7 Types of Woodpeckers in Ohio (With Pictures)

Woodpeckers are fun to find when you’re out birdwatching. They are intense, industrious birds, so focused on hollowing out cavities in trees or foraging for insects that they generally pay no mind if you watch them work. Although they live among songbirds, there are lots of adaptations that set them apart from the likes of robins, warblers and the other singing birds.

For one thing, they don’t sing. They drum. While they do have species-specific calls, a lot of woodpecker communication and territory defense is done through drumming, mostly on trees, but often on metal signs, fence posts or on the side of a house.

You would think all that drumming would wear down their bills, or at least leave them with splitting headaches. But nature has provided woodpeckers with lots of protection from the work that they do. For one thing, they have extra strong neck-muscles and a shock-absorbed brain, tightly insulated against the effects of drumming up to 20 beats per second, or up to 12,000 beats per day.

They also have bristle-like feathers over their noses and translucent third eyelids to protect them from exposure to the very sawdust they create. As they hammer away, their bills continually grow new cells to regenerate and stay sharp.

While you may see a woodpecker perched on the branch of a tree, you’re more likely to see one hopping up and down that tree in a way that only a few songbirds like nuthatches and creepers are capable of doing. While songbirds have three forward-facing toes and one backward-facing toe, woodpeckers have two that face forward and two that face back. Between that and their stiff tail feathers, they can brace themselves against the side of a tree, or in the case of some species, grab the bottom of a backyard birdfeeder.

Types of Woodpeckers in Ohio

The 7 woodpeckers that you can meet in Ohio vary greatly, from a bird as big as a crow to one as small as a sparrow, from migrants to year-round residents. But all of them are fascinating to observe if you learn what to look for and listen for when identifying each species. For each of the woodpeckers on our list, we’ve included an Ohio birding hotspot where you can see and hear them in their natural habitat.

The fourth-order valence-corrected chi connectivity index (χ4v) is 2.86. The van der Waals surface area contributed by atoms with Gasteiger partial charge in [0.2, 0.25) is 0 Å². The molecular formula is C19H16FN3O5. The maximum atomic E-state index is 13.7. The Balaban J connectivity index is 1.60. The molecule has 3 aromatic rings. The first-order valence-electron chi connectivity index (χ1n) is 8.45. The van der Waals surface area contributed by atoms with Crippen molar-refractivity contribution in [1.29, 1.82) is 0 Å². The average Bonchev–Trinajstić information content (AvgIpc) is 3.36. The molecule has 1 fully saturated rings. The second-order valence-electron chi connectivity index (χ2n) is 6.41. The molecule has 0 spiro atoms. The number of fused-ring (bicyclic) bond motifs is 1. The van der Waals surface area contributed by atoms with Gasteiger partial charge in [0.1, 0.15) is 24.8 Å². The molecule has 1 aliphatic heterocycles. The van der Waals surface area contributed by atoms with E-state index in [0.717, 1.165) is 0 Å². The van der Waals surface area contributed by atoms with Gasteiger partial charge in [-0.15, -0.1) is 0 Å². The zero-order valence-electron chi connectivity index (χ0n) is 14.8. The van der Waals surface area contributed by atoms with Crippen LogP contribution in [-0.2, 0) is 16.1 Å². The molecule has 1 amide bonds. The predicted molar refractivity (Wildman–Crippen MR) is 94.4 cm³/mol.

Pileated Woodpecker (Dryocopus pileatus)

Dryocopus pileatus

The Pileated is Ohio’s largest woodpecker by far, and one of the most striking birds you’ll ever come across in the wild. Everything about it is big, from its dagger of a bill to its almost 30-inch wingspan to the flaming red crown that it’s named for. (“Pileated” means “crested”).

Its drumming on decayed and dying trees can be heard from a football field away on a quiet morning. It doesn’t laugh like Woody Woodpecker, the cartoon character that it inspired, but even its call, a maniacal “Wuk! Wuk! Wuk! Wuk!” is louder than any of its bird neighbors.

Pileated woodpeckers are unmistakably unique in appearance, but there is a key field mark used to distinguish between a male and a female, one that’s a common difference between woodpecker genders. While both sexes of the Pileated have a black stripe across the eyes and a second stripe extending from the bill and hooking down to the throat, that second stripe on the female is all black, while the male has a partially red stripe that looks like a moustache, a feature referred to in ornithology as a malar.

Historically, human development has not been kind to the Pileated Woodpecker. Clearing of forests for farms and towns destroyed much of its habitat, and during the time of the Westward Expansion it was even hunted for food. But as abandoned farms reverted back to forests, the Pileated began to repopulate them. These birds have been known to visit backyard bird feeders, but only when those feeders are within range of their otherwise wild habitat. Although they are not as common as some of the other woodpeckers you’ll meet here, but they can still be found in many protected areas around Ohio.

  • Length: 15.8” – 19.3” / Wingspan 26” – 29.5”
  • Ohio Status: Year-round population; Uncommon due to loss of habitat
  • Birding Hotspot: Buck Creek State Park, Clark County

Red-headed Woodpecker (Melanerpes eryrthocephalus)

Red-headed woodpecker clinging to a tree trunk

The Red-headed Woodpecker is another flashy member of the family Picidae that can’t be confused with any other bird. Among its nicknames is the “flying checkerboard”, so named for the bold black and white pattern on its stocky body, which contrasts with a head the color of burgundy wine and a bill like a compact steel sword.

The Red-headed is one of the few species of woodpeckers that are sexually monomorphic, so there is no way for us to distinguish between a male and female. Its call is a sharp, very loud “Churr!” and its drum is a quick roll of 19-25 beats per second, often repeated two or three times. They are also one of the few woodpecker species that stores food, mostly in trees but sometimes under roof shingles.